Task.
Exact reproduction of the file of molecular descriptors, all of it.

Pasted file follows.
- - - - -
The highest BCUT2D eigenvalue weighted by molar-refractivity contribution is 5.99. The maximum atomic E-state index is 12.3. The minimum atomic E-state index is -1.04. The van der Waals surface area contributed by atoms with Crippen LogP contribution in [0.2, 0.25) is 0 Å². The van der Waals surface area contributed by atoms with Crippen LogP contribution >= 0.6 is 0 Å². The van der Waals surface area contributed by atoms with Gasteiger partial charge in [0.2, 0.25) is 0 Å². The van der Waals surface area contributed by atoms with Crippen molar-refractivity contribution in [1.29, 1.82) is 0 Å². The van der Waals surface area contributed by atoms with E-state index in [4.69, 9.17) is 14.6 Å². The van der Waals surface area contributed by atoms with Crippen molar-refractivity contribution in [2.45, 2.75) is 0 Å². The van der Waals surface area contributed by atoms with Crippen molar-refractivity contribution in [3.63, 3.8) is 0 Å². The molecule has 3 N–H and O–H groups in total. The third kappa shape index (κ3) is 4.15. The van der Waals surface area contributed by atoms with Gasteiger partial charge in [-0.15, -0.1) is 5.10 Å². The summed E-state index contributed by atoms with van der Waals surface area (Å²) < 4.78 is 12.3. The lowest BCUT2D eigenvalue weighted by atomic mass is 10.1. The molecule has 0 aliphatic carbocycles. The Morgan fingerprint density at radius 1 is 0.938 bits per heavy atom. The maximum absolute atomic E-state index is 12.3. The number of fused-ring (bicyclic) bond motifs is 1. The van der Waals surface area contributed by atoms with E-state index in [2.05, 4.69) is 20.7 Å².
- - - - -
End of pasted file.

The highest BCUT2D eigenvalue weighted by molar-refractivity contribution is 5.99. The maximum atomic E-state index is 12.3. The minimum atomic E-state index is -1.04. The van der Waals surface area contributed by atoms with Crippen LogP contribution in [0.2, 0.25) is 0 Å². The van der Waals surface area contributed by atoms with Crippen LogP contribution >= 0.6 is 0 Å². The van der Waals surface area contributed by atoms with Gasteiger partial charge in [0.2, 0.25) is 0 Å². The van der Waals surface area contributed by atoms with Crippen molar-refractivity contribution in [1.29, 1.82) is 0 Å². The van der Waals surface area contributed by atoms with E-state index in [4.69, 9.17) is 14.6 Å². The van der Waals surface area contributed by atoms with Crippen molar-refractivity contribution in [2.45, 2.75) is 0 Å². The van der Waals surface area contributed by atoms with Crippen molar-refractivity contribution in [3.63, 3.8) is 0 Å². The molecule has 3 N–H and O–H groups in total. The third kappa shape index (κ3) is 4.15. The van der Waals surface area contributed by atoms with Gasteiger partial charge in [-0.15, -0.1) is 5.10 Å². The summed E-state index contributed by atoms with van der Waals surface area (Å²) < 4.78 is 12.3. The lowest BCUT2D eigenvalue weighted by atomic mass is 10.1. The molecule has 0 aliphatic carbocycles. The Morgan fingerprint density at radius 1 is 0.938 bits per heavy atom. The maximum absolute atomic E-state index is 12.3. The number of fused-ring (bicyclic) bond motifs is 1. The van der Waals surface area contributed by atoms with E-state index in [2.05, 4.69) is 20.7 Å².